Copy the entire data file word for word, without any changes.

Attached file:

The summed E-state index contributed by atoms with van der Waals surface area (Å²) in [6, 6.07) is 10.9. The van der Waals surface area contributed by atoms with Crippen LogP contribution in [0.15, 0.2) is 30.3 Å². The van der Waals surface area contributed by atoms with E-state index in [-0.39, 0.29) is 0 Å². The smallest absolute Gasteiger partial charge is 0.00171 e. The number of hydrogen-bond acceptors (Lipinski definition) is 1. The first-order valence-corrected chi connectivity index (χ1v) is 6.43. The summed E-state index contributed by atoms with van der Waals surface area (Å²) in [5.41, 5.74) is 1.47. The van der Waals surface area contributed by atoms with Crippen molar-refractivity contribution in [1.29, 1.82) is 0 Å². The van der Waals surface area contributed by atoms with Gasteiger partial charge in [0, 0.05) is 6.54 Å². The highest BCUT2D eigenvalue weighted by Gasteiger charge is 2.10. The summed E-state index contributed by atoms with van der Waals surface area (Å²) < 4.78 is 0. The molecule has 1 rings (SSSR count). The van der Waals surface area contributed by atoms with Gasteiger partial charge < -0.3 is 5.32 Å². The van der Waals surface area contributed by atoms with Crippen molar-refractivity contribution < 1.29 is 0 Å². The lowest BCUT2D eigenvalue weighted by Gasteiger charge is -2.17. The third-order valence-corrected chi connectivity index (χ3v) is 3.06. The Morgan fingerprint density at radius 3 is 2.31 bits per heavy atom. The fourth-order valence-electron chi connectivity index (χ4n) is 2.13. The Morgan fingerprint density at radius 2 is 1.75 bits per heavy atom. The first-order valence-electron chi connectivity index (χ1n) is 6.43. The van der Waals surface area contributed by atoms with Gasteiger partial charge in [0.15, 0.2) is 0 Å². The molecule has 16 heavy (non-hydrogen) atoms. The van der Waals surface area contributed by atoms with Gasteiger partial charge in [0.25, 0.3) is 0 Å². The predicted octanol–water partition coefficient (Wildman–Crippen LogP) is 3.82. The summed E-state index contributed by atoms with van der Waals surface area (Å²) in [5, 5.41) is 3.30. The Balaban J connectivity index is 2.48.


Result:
The summed E-state index contributed by atoms with van der Waals surface area (Å²) in [6, 6.07) is 10.9. The van der Waals surface area contributed by atoms with Crippen LogP contribution in [0.15, 0.2) is 30.3 Å². The van der Waals surface area contributed by atoms with E-state index in [-0.39, 0.29) is 0 Å². The smallest absolute Gasteiger partial charge is 0.00171 e. The number of hydrogen-bond acceptors (Lipinski definition) is 1. The first-order valence-corrected chi connectivity index (χ1v) is 6.43. The summed E-state index contributed by atoms with van der Waals surface area (Å²) in [5.41, 5.74) is 1.47. The van der Waals surface area contributed by atoms with Crippen molar-refractivity contribution in [1.29, 1.82) is 0 Å². The van der Waals surface area contributed by atoms with Gasteiger partial charge in [0, 0.05) is 6.54 Å². The highest BCUT2D eigenvalue weighted by Gasteiger charge is 2.10. The summed E-state index contributed by atoms with van der Waals surface area (Å²) < 4.78 is 0. The molecule has 1 rings (SSSR count). The van der Waals surface area contributed by atoms with Gasteiger partial charge < -0.3 is 5.32 Å². The van der Waals surface area contributed by atoms with Crippen molar-refractivity contribution < 1.29 is 0 Å². The lowest BCUT2D eigenvalue weighted by Gasteiger charge is -2.17. The third-order valence-corrected chi connectivity index (χ3v) is 3.06. The Morgan fingerprint density at radius 3 is 2.31 bits per heavy atom. The fourth-order valence-electron chi connectivity index (χ4n) is 2.13. The Morgan fingerprint density at radius 2 is 1.75 bits per heavy atom. The first-order valence-electron chi connectivity index (χ1n) is 6.43. The van der Waals surface area contributed by atoms with Gasteiger partial charge in [0.15, 0.2) is 0 Å². The molecule has 16 heavy (non-hydrogen) atoms. The van der Waals surface area contributed by atoms with Gasteiger partial charge in [0.25, 0.3) is 0 Å². The predicted octanol–water partition coefficient (Wildman–Crippen LogP) is 3.82. The summed E-state index contributed by atoms with van der Waals surface area (Å²) in [5, 5.41) is 3.30. The Balaban J connectivity index is 2.48.